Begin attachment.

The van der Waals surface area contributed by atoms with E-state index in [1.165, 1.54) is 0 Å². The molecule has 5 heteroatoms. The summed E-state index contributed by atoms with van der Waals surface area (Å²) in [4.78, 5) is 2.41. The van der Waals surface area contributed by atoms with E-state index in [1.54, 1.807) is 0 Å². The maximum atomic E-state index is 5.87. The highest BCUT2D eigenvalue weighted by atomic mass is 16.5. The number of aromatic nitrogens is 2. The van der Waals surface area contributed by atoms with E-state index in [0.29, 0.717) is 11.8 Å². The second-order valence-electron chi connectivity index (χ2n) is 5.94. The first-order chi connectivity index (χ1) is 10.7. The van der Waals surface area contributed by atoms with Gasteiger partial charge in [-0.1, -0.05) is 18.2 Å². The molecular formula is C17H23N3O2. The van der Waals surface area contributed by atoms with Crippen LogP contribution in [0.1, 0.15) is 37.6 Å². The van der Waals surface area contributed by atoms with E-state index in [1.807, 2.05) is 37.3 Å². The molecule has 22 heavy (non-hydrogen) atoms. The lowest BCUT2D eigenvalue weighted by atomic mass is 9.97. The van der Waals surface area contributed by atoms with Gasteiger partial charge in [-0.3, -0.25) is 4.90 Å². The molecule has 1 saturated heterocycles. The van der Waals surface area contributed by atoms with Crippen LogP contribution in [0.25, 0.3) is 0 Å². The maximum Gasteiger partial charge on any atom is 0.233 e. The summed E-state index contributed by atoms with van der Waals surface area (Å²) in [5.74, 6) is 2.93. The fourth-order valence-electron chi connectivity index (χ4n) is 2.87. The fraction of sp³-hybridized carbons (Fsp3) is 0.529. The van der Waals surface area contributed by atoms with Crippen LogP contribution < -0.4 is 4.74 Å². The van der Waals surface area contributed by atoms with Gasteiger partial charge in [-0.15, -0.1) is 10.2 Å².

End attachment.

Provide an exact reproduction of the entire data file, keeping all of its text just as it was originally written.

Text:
The van der Waals surface area contributed by atoms with E-state index in [1.165, 1.54) is 0 Å². The molecule has 5 heteroatoms. The summed E-state index contributed by atoms with van der Waals surface area (Å²) in [4.78, 5) is 2.41. The van der Waals surface area contributed by atoms with E-state index in [1.54, 1.807) is 0 Å². The maximum atomic E-state index is 5.87. The highest BCUT2D eigenvalue weighted by atomic mass is 16.5. The number of aromatic nitrogens is 2. The van der Waals surface area contributed by atoms with E-state index in [0.29, 0.717) is 11.8 Å². The second-order valence-electron chi connectivity index (χ2n) is 5.94. The first-order chi connectivity index (χ1) is 10.7. The van der Waals surface area contributed by atoms with Gasteiger partial charge in [-0.1, -0.05) is 18.2 Å². The molecular formula is C17H23N3O2. The van der Waals surface area contributed by atoms with Crippen LogP contribution in [0.1, 0.15) is 37.6 Å². The van der Waals surface area contributed by atoms with E-state index in [1.807, 2.05) is 37.3 Å². The molecule has 22 heavy (non-hydrogen) atoms. The lowest BCUT2D eigenvalue weighted by atomic mass is 9.97. The van der Waals surface area contributed by atoms with Gasteiger partial charge in [-0.3, -0.25) is 4.90 Å². The molecule has 1 saturated heterocycles. The van der Waals surface area contributed by atoms with Crippen LogP contribution in [0.25, 0.3) is 0 Å². The maximum Gasteiger partial charge on any atom is 0.233 e. The summed E-state index contributed by atoms with van der Waals surface area (Å²) in [5.74, 6) is 2.93. The fourth-order valence-electron chi connectivity index (χ4n) is 2.87. The fraction of sp³-hybridized carbons (Fsp3) is 0.529. The van der Waals surface area contributed by atoms with Crippen LogP contribution < -0.4 is 4.74 Å². The van der Waals surface area contributed by atoms with Gasteiger partial charge in [-0.15, -0.1) is 10.2 Å².